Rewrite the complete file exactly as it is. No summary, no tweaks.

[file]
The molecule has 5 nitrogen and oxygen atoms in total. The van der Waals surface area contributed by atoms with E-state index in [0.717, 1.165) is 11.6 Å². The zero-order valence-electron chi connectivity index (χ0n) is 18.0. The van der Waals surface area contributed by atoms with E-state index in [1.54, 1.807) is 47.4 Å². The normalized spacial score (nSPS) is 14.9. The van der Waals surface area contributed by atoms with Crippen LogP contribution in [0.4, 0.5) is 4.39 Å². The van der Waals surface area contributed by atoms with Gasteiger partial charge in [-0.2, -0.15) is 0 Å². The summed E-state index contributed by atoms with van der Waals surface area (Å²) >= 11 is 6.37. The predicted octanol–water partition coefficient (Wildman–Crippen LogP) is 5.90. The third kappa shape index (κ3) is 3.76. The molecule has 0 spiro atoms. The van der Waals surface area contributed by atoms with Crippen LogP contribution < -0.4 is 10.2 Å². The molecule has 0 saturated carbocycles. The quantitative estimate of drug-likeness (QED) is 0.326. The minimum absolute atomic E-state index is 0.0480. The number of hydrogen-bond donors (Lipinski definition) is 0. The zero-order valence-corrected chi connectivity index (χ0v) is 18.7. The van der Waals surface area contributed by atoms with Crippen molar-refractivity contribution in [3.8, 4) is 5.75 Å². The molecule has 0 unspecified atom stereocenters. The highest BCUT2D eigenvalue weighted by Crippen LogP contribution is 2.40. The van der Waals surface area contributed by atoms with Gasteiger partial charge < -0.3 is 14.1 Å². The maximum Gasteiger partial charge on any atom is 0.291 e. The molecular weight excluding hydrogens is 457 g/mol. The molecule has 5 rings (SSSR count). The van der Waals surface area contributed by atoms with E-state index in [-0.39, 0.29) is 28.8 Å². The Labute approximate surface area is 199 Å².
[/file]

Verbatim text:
The molecule has 5 nitrogen and oxygen atoms in total. The van der Waals surface area contributed by atoms with E-state index in [0.717, 1.165) is 11.6 Å². The zero-order valence-electron chi connectivity index (χ0n) is 18.0. The van der Waals surface area contributed by atoms with E-state index in [1.54, 1.807) is 47.4 Å². The normalized spacial score (nSPS) is 14.9. The van der Waals surface area contributed by atoms with Crippen LogP contribution in [0.4, 0.5) is 4.39 Å². The van der Waals surface area contributed by atoms with Gasteiger partial charge in [-0.2, -0.15) is 0 Å². The summed E-state index contributed by atoms with van der Waals surface area (Å²) >= 11 is 6.37. The predicted octanol–water partition coefficient (Wildman–Crippen LogP) is 5.90. The third kappa shape index (κ3) is 3.76. The molecule has 0 spiro atoms. The van der Waals surface area contributed by atoms with Crippen LogP contribution < -0.4 is 10.2 Å². The molecule has 0 saturated carbocycles. The quantitative estimate of drug-likeness (QED) is 0.326. The minimum absolute atomic E-state index is 0.0480. The number of hydrogen-bond donors (Lipinski definition) is 0. The zero-order valence-corrected chi connectivity index (χ0v) is 18.7. The van der Waals surface area contributed by atoms with Crippen molar-refractivity contribution in [3.8, 4) is 5.75 Å². The molecule has 0 unspecified atom stereocenters. The highest BCUT2D eigenvalue weighted by Crippen LogP contribution is 2.40. The van der Waals surface area contributed by atoms with Gasteiger partial charge < -0.3 is 14.1 Å². The maximum Gasteiger partial charge on any atom is 0.291 e. The molecular weight excluding hydrogens is 457 g/mol. The molecule has 5 rings (SSSR count). The van der Waals surface area contributed by atoms with E-state index in [-0.39, 0.29) is 28.8 Å². The Labute approximate surface area is 199 Å².